The role of HIF-1 in up-regulating MICA expression on human renal proximal tubular epithelial cells during hypoxia/reoxygenation
1 Key Laboratory of Transplant Engineering and Immunology of Health Ministry of China
2 Institute of Clinical Medicine, West China Hospital, Sichuan University (No.37 Guo Xue Xiang), Chengdu, 610041, China
3 Chinese Evidence-Based Medicine Center, West China Hospital, Sichuan University (No.37 Guo Xue Xiang), Chengdu, 610041, China
4 Transplantation Institute, West China Hospital, Sichuan University (No.37 Guo Xue Xiang), Chengdu, 610041, China
Citation and License
BMC Cell Biology 2010, 11:91 doi:10.1186/1471-2121-11-91Published: 23 November 2010
Human major histocompatibility complex class I-related chain A (MICA) plays a dual role in adaptive and innate immune responses. Increasing evidence demonstrates that MICA is closely correlated with acute and chronic kidney allograft rejection. Therefore, understanding the activation mechanisms of MICA is important in kidney transplantation. We previously demonstrated that ischemia/reperfusion injury (IRI) could up-regulate MICA expression on mouse kidney allografts. Since hypoxia-inducible factor-1 (HIF-1) is the master regulator of cellular adaptive responses to hypoxia during IRI, here we investigate whether HIF-1 could up-regulate MICA expression and its influence on NK cell cytotoxicity.
We find that HIF-1alpha plays an important role in up-regulating MICA expression, inducing IFNgamma secretion and NK cell cytotoxicity during hypoxia/reoxygenation. First, we generated a HIF-1alphaDELTAODD-expressing adenovirus to stably and functionally express HIF-1alpha in human renal proximal tubular epithelial (HK-2) cells under normoxia conditions. HIF-1alpha over-expression in HK-2 cells induces MICA expression and enhances NK cell cytotoxic activity towards cells that express HIF-1alpha. Second, we used a hypoxia/reoxygenation cell model to simulate IRI in vitro and found that the suppression of HIF-1alpha by RNAi induces down-regulation of MICA expression and inhibits NK cytotoxicity. In antibody blocking experiments, an anti-MICA mAb was able to down-regulate NK cell cytotoxic activity towards HK-2 cells that over-expressed HIF-1alpha. Moreover, when NK cells were co-cultured with the HK-2 cells expressing MICA, which was up-regulated by over-expression of HIF-1alpha, there was a significant increase in the secretion of IFNgamma. In the presence of the blocking MICA mAb, IFNgamma secretion was significantly decreased.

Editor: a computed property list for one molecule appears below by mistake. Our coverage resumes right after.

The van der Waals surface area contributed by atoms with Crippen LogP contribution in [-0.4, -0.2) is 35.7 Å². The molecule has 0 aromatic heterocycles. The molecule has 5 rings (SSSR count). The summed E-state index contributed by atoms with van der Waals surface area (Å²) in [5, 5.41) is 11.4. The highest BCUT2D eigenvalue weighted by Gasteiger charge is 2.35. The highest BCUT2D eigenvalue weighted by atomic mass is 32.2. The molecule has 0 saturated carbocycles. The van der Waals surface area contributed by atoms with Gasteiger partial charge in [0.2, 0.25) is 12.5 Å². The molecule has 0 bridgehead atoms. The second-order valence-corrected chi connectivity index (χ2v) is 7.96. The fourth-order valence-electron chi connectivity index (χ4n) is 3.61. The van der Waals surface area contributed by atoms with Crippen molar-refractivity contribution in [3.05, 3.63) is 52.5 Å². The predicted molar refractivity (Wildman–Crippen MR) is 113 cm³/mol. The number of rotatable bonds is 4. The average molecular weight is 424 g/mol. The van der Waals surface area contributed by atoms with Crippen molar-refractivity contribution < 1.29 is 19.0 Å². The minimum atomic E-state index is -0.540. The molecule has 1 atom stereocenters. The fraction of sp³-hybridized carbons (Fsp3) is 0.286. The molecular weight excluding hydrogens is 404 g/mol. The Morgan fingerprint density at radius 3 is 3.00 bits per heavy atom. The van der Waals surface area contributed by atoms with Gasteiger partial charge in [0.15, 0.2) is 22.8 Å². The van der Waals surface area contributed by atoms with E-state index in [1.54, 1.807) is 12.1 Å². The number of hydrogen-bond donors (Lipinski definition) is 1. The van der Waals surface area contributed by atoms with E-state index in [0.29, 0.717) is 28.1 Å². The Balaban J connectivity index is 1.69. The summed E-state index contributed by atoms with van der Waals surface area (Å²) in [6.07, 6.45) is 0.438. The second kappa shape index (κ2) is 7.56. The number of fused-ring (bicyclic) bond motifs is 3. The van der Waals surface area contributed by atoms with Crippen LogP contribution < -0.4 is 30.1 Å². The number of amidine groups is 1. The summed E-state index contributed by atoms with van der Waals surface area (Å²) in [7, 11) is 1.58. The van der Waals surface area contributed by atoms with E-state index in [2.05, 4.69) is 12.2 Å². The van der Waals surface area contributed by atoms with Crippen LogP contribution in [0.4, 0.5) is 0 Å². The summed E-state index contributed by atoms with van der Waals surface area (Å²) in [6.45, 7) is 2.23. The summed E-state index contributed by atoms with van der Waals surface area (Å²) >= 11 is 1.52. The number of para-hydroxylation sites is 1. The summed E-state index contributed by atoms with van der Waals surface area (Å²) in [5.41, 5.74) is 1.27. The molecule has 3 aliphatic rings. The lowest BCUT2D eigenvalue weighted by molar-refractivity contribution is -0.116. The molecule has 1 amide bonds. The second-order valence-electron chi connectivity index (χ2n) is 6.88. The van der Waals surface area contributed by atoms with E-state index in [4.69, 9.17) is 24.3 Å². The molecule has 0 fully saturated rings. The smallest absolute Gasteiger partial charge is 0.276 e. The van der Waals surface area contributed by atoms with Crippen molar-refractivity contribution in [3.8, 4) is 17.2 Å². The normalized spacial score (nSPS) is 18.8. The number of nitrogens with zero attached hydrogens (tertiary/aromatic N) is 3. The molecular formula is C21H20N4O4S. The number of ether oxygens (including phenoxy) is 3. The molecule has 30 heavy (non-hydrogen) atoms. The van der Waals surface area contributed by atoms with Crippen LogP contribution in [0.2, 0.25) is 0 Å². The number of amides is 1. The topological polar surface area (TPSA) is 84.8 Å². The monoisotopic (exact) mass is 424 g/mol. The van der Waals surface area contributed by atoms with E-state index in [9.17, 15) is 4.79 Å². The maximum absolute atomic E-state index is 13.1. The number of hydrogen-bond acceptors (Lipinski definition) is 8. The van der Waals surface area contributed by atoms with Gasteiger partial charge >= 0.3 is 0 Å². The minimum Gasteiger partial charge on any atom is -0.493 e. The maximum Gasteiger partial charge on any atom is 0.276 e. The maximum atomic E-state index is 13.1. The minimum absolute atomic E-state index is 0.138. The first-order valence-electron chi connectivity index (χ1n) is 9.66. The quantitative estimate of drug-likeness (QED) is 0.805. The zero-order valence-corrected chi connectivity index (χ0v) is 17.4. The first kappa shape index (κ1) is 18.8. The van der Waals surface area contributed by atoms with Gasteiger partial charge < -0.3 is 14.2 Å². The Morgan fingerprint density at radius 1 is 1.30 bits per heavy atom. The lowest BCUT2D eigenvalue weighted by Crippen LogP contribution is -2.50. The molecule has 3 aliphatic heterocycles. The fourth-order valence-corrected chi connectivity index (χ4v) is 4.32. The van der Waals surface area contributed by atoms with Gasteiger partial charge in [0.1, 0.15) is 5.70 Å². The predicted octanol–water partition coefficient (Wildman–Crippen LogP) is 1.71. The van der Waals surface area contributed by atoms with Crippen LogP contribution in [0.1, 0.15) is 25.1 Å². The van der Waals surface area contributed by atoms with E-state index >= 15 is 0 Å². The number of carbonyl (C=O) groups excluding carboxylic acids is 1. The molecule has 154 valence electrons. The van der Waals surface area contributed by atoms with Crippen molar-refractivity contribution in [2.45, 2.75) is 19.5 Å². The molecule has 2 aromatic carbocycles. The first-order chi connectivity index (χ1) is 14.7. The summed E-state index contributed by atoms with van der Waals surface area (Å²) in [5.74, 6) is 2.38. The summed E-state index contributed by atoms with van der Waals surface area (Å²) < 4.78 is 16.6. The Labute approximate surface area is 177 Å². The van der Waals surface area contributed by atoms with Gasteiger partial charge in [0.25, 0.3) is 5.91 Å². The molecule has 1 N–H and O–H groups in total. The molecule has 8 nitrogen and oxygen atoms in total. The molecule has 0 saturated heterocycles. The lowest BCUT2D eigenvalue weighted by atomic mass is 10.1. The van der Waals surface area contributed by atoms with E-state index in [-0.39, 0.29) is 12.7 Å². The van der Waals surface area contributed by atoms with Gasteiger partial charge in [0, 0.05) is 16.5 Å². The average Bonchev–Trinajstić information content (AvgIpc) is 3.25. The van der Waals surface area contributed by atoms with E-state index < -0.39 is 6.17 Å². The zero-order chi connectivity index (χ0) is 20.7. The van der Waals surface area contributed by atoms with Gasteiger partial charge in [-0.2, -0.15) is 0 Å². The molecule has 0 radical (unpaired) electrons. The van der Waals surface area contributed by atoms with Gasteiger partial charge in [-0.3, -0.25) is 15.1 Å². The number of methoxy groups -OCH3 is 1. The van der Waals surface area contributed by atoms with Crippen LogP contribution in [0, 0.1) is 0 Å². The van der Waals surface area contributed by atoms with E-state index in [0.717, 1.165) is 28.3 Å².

These results demonstrate that hypoxia/reoxygenation-promoted MICA expression on HK-2 cells is through a HIF-1 pathway. The increased IFNgamma secretion and enhanced NK cell cytotoxicity was mainly due to the surface expression of MICA induced by over-expression of HIF-1alpha. This study enhances our understanding of MICA activation mechanisms during kidney transplantation and provides insights into how IRI can influence transplant outcome. Moreover, these findings might be also important for developing strategies to reduce the effect of MICA in kidney transplant outcomes in the future.